I, like so many others, rely on wireless networks for a great majority of my Internet usage. With my business, I’ve been able to see a vast array of Wi-Fi technology and equipment. With years of field testing and experience, I’ve developed a really good feel for what works well and what doesn’t work well at all.
For consumer-level wireless networking needs, the brand I recommend beyond all others is the Apple line of wireless products. You might think I’m biased because I’m an Apple guy and maintain a large technology usage footprint in the Apple ecosystem. I am biased, but my wireless network is agnostic and needs to work with all devices, Apple or otherwise.
I’ve seen wireless routers of all shapes and sizes. Some have no antenna; some, with so many antennas, look like they have a spider on their back. There are routers that claim to push speeds faster than all others. But what good is speed when you have to reboot your router every so often?
As much as we use Wi-Fi, it should be reliable, and in this respect, the Apple line of wireless products has succeeded where so many other brands have failed. Once you set up your Apple wireless devices, your Wi-Fi network just works. Don’t get me wrong. I’ve had to reboot my Apple Airport Extreme a few times … over the past two years.
I have an Apple Airport Express that I’m using as a Wi-Fi range extender to expand my network without its needing to be connected with a hard line. This unit has also been seldom rebooted, and it heartily broadcasts my Wi-Fi network across my old-construction home that is averse to radio communications.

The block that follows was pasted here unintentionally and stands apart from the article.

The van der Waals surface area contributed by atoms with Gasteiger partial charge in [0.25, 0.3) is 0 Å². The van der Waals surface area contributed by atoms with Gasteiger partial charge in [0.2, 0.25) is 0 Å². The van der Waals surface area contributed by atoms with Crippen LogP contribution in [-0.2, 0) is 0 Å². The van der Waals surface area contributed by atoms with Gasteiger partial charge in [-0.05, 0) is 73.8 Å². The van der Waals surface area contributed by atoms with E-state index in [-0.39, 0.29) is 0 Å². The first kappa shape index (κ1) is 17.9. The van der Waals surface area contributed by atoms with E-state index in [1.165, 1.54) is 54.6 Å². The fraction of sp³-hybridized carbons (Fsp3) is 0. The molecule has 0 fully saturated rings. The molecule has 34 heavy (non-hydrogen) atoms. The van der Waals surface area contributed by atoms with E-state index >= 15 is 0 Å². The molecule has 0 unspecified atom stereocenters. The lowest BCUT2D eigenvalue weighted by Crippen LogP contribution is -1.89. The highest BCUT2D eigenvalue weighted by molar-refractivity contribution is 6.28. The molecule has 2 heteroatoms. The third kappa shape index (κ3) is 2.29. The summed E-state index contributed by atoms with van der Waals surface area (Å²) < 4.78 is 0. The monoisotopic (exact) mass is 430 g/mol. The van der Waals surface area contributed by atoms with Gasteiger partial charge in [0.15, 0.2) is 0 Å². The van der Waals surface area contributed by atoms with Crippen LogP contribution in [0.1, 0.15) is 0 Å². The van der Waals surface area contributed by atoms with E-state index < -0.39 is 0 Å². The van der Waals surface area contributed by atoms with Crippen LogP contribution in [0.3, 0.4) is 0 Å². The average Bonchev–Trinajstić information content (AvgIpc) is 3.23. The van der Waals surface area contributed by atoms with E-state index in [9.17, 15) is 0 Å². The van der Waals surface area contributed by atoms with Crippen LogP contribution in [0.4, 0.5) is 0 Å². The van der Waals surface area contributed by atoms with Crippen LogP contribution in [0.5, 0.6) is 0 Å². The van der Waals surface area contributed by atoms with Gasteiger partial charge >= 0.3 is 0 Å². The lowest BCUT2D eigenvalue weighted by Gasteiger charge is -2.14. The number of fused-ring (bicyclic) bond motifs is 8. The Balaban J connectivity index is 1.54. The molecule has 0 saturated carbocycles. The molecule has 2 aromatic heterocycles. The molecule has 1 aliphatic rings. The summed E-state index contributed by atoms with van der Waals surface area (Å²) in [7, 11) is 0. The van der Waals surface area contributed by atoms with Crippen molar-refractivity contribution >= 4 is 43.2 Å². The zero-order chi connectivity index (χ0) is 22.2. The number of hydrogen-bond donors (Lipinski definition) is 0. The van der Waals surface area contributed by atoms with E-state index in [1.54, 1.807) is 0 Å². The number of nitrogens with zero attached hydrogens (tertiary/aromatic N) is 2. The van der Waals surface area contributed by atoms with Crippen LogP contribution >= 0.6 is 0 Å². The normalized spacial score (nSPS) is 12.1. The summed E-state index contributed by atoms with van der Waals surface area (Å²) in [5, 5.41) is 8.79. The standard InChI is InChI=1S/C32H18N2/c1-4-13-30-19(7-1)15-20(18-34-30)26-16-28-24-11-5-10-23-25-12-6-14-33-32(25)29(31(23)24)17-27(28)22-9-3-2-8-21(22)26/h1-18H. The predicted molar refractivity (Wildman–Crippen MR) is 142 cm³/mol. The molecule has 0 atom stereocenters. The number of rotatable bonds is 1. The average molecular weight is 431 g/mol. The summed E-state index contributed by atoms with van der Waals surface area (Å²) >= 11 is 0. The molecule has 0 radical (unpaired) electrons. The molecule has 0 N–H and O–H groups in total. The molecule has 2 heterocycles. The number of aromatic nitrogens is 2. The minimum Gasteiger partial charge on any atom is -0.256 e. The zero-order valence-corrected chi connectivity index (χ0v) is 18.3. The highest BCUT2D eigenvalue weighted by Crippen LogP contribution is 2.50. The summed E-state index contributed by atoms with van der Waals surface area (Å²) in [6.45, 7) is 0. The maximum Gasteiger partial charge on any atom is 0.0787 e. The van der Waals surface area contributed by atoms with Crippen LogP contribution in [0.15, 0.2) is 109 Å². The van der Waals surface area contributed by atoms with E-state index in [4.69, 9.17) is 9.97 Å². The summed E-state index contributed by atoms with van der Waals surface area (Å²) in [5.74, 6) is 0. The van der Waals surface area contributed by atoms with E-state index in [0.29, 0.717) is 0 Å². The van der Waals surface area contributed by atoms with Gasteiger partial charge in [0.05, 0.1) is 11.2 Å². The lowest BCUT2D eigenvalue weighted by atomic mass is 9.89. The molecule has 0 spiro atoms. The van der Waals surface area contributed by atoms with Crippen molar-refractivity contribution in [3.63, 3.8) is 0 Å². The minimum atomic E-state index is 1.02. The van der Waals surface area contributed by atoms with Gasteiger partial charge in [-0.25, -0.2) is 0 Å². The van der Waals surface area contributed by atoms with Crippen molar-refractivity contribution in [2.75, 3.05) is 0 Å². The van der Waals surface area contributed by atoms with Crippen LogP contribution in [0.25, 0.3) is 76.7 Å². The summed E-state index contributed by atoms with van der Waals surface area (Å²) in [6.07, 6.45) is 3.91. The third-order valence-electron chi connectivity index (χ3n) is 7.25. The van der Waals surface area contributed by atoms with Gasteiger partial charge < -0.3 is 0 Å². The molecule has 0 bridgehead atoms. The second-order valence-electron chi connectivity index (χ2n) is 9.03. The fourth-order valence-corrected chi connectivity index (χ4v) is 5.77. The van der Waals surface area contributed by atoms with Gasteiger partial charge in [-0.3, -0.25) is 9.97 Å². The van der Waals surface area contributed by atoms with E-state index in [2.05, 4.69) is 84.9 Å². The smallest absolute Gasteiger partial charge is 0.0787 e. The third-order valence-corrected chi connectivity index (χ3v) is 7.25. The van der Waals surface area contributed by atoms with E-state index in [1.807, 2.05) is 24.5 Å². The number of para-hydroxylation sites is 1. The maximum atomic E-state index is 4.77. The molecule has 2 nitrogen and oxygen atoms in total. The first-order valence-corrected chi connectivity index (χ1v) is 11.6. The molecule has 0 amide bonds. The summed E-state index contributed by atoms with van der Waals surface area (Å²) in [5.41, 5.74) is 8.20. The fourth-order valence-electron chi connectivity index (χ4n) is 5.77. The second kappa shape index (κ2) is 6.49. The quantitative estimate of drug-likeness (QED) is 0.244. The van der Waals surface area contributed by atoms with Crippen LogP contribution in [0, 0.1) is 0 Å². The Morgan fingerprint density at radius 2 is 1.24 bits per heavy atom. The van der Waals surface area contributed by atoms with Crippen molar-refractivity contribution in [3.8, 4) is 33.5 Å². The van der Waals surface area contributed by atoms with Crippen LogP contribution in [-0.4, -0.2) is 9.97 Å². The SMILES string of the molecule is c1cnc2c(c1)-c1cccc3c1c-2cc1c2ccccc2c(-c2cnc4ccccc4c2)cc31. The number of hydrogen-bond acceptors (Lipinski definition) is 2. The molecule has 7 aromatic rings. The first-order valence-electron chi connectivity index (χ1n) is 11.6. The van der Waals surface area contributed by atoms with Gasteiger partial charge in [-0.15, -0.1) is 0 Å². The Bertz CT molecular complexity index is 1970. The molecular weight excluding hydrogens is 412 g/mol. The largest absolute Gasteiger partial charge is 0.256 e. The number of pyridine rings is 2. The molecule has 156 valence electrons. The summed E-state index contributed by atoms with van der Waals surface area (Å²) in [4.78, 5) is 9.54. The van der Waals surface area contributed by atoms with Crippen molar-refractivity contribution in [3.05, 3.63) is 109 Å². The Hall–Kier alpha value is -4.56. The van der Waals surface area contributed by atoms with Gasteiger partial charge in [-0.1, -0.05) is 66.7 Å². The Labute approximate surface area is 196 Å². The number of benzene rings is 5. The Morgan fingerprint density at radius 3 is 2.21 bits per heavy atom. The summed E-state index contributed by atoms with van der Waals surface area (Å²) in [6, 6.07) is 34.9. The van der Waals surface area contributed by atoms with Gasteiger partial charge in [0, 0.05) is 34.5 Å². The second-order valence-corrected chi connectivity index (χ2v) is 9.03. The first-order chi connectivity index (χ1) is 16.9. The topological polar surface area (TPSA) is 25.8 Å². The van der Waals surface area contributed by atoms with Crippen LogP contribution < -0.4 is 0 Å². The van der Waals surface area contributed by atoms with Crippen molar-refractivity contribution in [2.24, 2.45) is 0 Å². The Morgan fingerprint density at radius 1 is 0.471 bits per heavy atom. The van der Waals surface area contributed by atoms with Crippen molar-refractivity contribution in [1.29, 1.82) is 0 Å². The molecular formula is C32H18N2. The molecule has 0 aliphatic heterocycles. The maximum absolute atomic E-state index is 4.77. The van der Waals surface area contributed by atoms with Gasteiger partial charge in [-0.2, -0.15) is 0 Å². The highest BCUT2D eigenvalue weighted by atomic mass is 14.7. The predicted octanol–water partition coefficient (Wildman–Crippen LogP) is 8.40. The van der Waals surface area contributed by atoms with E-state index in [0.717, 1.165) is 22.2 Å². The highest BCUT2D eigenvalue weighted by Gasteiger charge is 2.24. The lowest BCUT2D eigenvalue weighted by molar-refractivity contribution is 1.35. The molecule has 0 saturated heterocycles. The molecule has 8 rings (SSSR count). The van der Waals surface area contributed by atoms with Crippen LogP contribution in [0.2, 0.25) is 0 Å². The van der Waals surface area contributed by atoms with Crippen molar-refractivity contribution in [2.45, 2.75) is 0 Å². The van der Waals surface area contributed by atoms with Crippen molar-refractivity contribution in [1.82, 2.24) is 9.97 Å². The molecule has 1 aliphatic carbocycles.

I had tried wireless range extenders from a few other companies and none would allow for this type of network in my home, let alone work well without the need for rebooting.
A few days ago, I was shaken by some terrible news. According to reports on Bloomberg by Mark German, “Apple has disbanded its division that develops wireless routers, another move to try to sharpen the company’s focus on consumer products that generate the bulk of its revenue, according to people familiar with the matter.
“Apple began shutting down the wireless router team over the past year, dispersing engineers to other product development groups, including the one handling the Apple TV, said the people, who asked not to be named because the decision hasn’t been publicly announced.
“Apple hasn’t refreshed its routers since 2013, following years of frequent updates to match new standards from the wireless industry. The decision to disband the team indicates the company isn’t currently pushing forward with new versions of its routers. An Apple spokeswoman declined to comment on the company’s plans.”
This wouldn’t be a big deal if it weren’t for the fact that the Apple family of wireless products works so well. Apple’s wireless products, including the AirPort Extreme, AirPort Express, and Time Capsule, are easy to set up and configure, and once implemented, rarely have issues. The wireless range extending capabilities on these devices are, hands-down, the best and most reliable of all the consumer level of wireless products. This statement is the result of five years of field testing with hundreds of units and replacements for other brands of consumer wireless gear.
So I decided to try to do something about the situation. I created a petition at Change.org (https://goo.gl/BmCAo0) in an effort to get Apple to notice that consumers care about more than a new phone or tablet every year. We want products that are reliable and easy to use, and wireless networking is a huge component of our modern technology.
By abandoning their development for wireless networking products, Apple is abandoning one of the widest consumer bases — those who use Wi-Fi in their home or small business.
If you appreciate Apple’s line of wireless networking products and will be hard-pressed to find something else that works and works as well, please consider signing this petition (https://goo.gl/BmCAo0) and sharing it with those who care. Together our collective screams of frustration might be heard by those who matter in Cupertino.